- failed to read the accused his/her Miranda rights.
3. What are the penalties?
Violations of this code section are wobbler offenses. A prosecutor can charge a wobbler as either a misdemeanor or a felony.
Misdemeanor charges are punishable by:
- custody in county jail for up to one year, and/or
- a maximum fine of $1,000.4
A felony conviction is punishable by:
- custody in state prison for up to three years, and/or
- a maximum fine of $10,000.5
4. Are there related offenses?
There are three crimes related to forging a public seal. These are:
- forging or counterfeiting a driver’s license – PC 470a,
- unlawful use of ID cards – VC 13004, and
- manufacturing counterfeit identification cards – VC 13004.1.
4.1. Forging or counterfeiting a driver’s license – PC 470a
Per Penal Code 470a, forging or counterfeiting a driver’s license is the crime where people alter, falsify, forge, duplicate, or counterfeit any driver’s license or identification card.6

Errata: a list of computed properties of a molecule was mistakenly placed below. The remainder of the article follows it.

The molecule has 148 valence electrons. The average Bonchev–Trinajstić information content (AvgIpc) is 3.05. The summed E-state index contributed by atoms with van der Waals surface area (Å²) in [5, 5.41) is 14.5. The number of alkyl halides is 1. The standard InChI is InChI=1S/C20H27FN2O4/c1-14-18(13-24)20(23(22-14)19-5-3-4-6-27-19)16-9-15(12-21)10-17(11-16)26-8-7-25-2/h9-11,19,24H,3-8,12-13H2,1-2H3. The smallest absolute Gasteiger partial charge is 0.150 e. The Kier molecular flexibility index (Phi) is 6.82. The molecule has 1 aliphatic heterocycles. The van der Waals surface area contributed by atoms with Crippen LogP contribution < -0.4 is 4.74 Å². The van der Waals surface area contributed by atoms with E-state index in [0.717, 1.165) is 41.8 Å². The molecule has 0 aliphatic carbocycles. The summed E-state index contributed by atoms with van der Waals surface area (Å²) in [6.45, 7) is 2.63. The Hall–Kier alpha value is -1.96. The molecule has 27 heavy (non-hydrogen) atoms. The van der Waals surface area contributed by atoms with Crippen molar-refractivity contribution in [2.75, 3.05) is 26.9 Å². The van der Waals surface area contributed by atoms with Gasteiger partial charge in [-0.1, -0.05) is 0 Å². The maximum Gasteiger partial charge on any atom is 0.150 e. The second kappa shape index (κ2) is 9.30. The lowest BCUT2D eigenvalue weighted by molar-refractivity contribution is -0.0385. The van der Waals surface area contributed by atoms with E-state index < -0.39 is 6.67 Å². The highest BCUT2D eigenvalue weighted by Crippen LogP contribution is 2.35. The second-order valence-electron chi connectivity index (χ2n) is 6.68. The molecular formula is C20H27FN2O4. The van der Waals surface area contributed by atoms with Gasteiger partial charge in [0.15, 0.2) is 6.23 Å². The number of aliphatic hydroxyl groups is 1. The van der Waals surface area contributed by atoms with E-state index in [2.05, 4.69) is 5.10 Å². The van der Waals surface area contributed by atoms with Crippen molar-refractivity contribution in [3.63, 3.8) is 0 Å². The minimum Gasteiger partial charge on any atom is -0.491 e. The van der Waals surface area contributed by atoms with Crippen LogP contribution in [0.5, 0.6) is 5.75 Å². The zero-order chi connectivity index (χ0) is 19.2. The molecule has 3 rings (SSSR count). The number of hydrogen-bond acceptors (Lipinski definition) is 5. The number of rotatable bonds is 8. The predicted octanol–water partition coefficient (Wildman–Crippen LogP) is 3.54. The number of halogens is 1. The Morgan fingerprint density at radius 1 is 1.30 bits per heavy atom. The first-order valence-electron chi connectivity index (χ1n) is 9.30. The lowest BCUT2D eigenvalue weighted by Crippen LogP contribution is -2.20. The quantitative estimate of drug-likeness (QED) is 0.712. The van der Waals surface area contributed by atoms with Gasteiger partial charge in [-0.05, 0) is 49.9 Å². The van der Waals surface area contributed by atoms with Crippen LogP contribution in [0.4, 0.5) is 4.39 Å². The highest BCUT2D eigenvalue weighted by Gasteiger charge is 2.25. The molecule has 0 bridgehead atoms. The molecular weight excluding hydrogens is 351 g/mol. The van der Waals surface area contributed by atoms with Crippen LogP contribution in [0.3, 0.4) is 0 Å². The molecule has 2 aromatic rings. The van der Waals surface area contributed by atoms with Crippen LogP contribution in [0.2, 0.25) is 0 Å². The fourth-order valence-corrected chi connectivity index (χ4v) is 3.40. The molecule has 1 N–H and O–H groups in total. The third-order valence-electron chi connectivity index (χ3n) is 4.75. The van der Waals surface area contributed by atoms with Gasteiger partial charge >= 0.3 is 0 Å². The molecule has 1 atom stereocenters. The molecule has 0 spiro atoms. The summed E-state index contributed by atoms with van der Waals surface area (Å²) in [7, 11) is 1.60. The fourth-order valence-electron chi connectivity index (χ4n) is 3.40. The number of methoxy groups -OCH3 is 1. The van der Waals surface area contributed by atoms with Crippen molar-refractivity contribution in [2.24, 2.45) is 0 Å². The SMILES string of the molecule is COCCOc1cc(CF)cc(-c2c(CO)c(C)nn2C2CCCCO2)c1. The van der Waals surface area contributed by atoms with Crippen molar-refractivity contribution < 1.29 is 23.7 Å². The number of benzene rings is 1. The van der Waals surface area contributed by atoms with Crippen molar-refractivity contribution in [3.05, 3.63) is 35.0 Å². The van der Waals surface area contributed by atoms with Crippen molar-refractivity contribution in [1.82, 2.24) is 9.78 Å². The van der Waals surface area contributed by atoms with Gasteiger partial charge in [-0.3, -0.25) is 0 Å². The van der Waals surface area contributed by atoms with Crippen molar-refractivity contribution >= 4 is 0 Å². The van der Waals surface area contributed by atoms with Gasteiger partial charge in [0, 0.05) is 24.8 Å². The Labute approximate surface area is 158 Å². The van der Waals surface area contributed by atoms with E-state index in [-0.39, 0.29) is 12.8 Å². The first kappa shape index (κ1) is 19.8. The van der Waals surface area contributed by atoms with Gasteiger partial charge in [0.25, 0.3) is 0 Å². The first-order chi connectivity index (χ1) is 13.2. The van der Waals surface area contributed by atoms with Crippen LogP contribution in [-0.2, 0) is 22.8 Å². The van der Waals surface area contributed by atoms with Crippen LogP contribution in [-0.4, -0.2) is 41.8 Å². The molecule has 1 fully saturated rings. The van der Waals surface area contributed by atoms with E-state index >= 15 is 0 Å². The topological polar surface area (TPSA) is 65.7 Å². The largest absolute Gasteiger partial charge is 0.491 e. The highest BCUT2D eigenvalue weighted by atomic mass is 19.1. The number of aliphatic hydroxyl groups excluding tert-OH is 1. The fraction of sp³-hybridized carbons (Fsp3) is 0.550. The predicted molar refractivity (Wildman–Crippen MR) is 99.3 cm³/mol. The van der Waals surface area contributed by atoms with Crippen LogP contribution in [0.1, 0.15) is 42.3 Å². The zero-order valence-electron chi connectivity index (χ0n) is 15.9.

If a defendant uses a counterfeit seal to make a false document or forged document in violation of this statute, then a prosecutor can charge the accused under both:
- Penal Code 470a, and
- Penal Code 472.
4.2. Unlawful use of ID cards – VC 13004
Per Vehicle Code 13004, the unlawful use of ID cards is the crime where people possess a fake ID or lend an ID to someone else.
As with PC 472 charges, people accused under this statute can challenge the accusation by showing that the police violated one of their constitutional rights.
4.3. Manufacturing counterfeit ID cards – VC 13004.1
Under Vehicle Code 13004.1, manufacturing counterfeit ID cards is the crime where people manufacture or sell counterfeit or fake California State ID cards.
Unlike with charges under PC 472, charges under this law are always filed as misdemeanors.
- CALCRIM No. 1925 – Forgery of Government, Public, or Corporate Seal. Judicial Council of California Criminal Jury Instructions (2020 edition).
- People v. Castellanos (2003) 110 Cal.App.4th 1489.
- CALCRIM No. 1925 – Forgery of Government, Public, or Corporate Seal. See also People v. Pugh (2002) 104 Cal.App.4th 66; and, People v. Gaul-Alexander (1995) 32 Cal.App.4th 735.
- California Penal Code 473 PC.
- See same.
- California Penal Code 470 Subsection a PC.